Retained Innovation

As an independent consultant, I try to talk to as many other fellow practitioners as my schedule allows to keep abreast of what others are experiencing and doing. What I have found in the area of billing clients is that there are a myriad of ways of receiving compensation for the work that we do. Everything from traditional hourly/daily/weekly to at-risk payment types like graduated rates, milestone payments, equity stakes, contingencies based on achieved savings, royalties, and even retainers.

Of all the different methods that I’ve seen, I think that royalties and savings contingencies make the most sense in revenue augmentation and cost reduction scenarios. Companies should be willing to reward those practioners that deliver real revenue increases and cost savings, and practioners should be willing to accept lower compensation if they don’t.

But when it comes to looking at innovation projects and innovation process then I think that the retainer model is the best way to go. Innovation is about competitive advantage and in today’s competitive environment, companies can’t afford to wait around until their favorite practioner is available to fully engage, and at the same time they can’t afford to go with whoever is available regardless of quality and fit.

I believe the retainer model works best for innovation projects and innovation process because the guidance is there when you need it. It can be as proactive or reactive as the needs of the client dictate, and it provides the continuity necessary to keep program improvements on track. The retainer model also allows the company to access their practioner a few hours at a time, something that would be unworkable for both sides if a new contract was needed each time.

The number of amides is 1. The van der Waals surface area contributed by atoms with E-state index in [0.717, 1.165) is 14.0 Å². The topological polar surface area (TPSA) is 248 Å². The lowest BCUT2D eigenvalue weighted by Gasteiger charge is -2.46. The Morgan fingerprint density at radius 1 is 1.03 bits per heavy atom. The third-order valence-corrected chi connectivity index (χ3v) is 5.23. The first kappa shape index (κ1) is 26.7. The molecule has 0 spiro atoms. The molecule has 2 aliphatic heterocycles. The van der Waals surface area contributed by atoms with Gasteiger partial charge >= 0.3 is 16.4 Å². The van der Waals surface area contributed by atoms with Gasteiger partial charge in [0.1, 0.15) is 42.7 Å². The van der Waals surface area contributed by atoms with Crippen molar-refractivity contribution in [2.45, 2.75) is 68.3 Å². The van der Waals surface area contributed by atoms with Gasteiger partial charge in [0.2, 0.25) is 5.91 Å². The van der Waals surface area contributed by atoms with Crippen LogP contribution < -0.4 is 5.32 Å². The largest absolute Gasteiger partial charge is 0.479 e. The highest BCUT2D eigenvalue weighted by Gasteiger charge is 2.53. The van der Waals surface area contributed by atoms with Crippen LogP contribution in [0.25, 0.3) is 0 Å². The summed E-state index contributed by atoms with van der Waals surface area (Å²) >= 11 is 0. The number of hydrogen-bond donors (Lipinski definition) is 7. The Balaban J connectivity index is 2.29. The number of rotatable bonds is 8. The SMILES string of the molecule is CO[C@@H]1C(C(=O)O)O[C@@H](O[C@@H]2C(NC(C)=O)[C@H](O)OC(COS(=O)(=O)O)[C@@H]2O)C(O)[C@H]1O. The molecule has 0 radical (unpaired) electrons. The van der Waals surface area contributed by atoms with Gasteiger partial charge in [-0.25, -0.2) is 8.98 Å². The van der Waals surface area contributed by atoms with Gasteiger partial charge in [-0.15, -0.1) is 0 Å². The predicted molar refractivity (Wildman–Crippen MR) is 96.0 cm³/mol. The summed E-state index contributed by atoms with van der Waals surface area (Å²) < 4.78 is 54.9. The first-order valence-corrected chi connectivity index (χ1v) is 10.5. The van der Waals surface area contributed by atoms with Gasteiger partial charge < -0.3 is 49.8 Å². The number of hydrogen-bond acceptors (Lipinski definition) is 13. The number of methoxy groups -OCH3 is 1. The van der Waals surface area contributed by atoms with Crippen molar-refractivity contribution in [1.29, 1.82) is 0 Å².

The retainer model also can be quite useful to companies who would like to have a Chief Innovation Officer (a steward of the innovation process and culture for a company), but can’t justify the overhead of a full-time resource.

But regardless of how a company chooses to resource their innovation capability, every company should have an innovation strategy, and that should include continuous re-evaluation and improvement using both inside and outside resources to preserve freshness and to introduce new thinking.

So what is your innovation strategy?
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Braden Kelley

Braden Kelley is a Design Thinking, Innovation and Transformation Consultant, a popular innovation speaker and workshop leader, and helps companies use Human-Centered Change™ to beat the 70% change failure rate. He is the author of Charting Change from Palgrave Macmillan and Stoking Your Innovation Bonfire from John Wiley & Sons. Braden has been advising companies since 1996, while living and working in England, Germany, and the United States. Braden earned his MBA from top-rated London Business School. Follow him on Twitter and Linkedin.




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